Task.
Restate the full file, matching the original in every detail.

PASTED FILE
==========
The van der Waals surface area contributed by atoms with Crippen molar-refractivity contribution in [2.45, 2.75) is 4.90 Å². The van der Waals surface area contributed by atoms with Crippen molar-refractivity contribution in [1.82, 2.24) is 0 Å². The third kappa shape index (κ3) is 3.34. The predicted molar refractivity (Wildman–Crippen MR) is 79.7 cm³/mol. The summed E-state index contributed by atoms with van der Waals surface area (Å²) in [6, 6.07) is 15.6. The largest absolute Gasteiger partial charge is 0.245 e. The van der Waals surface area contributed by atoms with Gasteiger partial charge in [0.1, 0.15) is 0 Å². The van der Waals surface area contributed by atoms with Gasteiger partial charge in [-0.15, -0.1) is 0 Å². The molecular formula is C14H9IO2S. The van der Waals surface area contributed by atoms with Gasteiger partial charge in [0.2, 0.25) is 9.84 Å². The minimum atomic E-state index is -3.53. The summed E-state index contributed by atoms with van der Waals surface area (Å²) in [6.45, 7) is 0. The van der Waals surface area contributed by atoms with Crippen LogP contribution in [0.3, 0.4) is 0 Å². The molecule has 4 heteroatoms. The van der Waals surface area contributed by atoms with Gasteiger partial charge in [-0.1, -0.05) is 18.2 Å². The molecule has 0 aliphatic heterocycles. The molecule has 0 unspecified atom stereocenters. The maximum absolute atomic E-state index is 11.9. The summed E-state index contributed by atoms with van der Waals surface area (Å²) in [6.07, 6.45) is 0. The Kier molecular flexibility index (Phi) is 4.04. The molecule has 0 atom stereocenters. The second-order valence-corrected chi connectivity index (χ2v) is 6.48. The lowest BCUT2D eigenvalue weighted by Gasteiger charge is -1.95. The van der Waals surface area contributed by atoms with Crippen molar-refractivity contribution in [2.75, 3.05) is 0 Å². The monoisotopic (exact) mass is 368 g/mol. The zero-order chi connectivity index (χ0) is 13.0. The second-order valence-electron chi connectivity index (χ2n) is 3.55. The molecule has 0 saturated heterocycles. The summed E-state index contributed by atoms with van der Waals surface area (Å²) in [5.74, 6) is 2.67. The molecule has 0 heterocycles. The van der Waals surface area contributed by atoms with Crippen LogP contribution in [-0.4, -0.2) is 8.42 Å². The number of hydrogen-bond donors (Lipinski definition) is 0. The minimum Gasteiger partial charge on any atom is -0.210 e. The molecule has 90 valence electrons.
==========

The van der Waals surface area contributed by atoms with Crippen molar-refractivity contribution in [2.45, 2.75) is 4.90 Å². The van der Waals surface area contributed by atoms with Crippen molar-refractivity contribution in [1.82, 2.24) is 0 Å². The third kappa shape index (κ3) is 3.34. The predicted molar refractivity (Wildman–Crippen MR) is 79.7 cm³/mol. The summed E-state index contributed by atoms with van der Waals surface area (Å²) in [6, 6.07) is 15.6. The largest absolute Gasteiger partial charge is 0.245 e. The van der Waals surface area contributed by atoms with Gasteiger partial charge in [0.1, 0.15) is 0 Å². The van der Waals surface area contributed by atoms with Gasteiger partial charge in [-0.15, -0.1) is 0 Å². The molecular formula is C14H9IO2S. The van der Waals surface area contributed by atoms with Gasteiger partial charge in [0.2, 0.25) is 9.84 Å². The minimum atomic E-state index is -3.53. The summed E-state index contributed by atoms with van der Waals surface area (Å²) in [6.45, 7) is 0. The van der Waals surface area contributed by atoms with Crippen LogP contribution in [0.3, 0.4) is 0 Å². The molecule has 4 heteroatoms. The van der Waals surface area contributed by atoms with Gasteiger partial charge in [-0.1, -0.05) is 18.2 Å². The molecule has 0 aliphatic heterocycles. The molecule has 0 unspecified atom stereocenters. The maximum absolute atomic E-state index is 11.9. The summed E-state index contributed by atoms with van der Waals surface area (Å²) in [6.07, 6.45) is 0. The Kier molecular flexibility index (Phi) is 4.04. The molecule has 0 atom stereocenters. The second-order valence-corrected chi connectivity index (χ2v) is 6.48. The lowest BCUT2D eigenvalue weighted by Gasteiger charge is -1.95. The van der Waals surface area contributed by atoms with Crippen molar-refractivity contribution in [2.75, 3.05) is 0 Å². The monoisotopic (exact) mass is 368 g/mol. The zero-order chi connectivity index (χ0) is 13.0. The second-order valence-electron chi connectivity index (χ2n) is 3.55. The molecule has 0 saturated heterocycles. The summed E-state index contributed by atoms with van der Waals surface area (Å²) in [5.74, 6) is 2.67. The molecule has 0 heterocycles. The van der Waals surface area contributed by atoms with Crippen LogP contribution in [-0.4, -0.2) is 8.42 Å². The number of hydrogen-bond donors (Lipinski definition) is 0. The minimum Gasteiger partial charge on any atom is -0.210 e. The molecule has 90 valence electrons.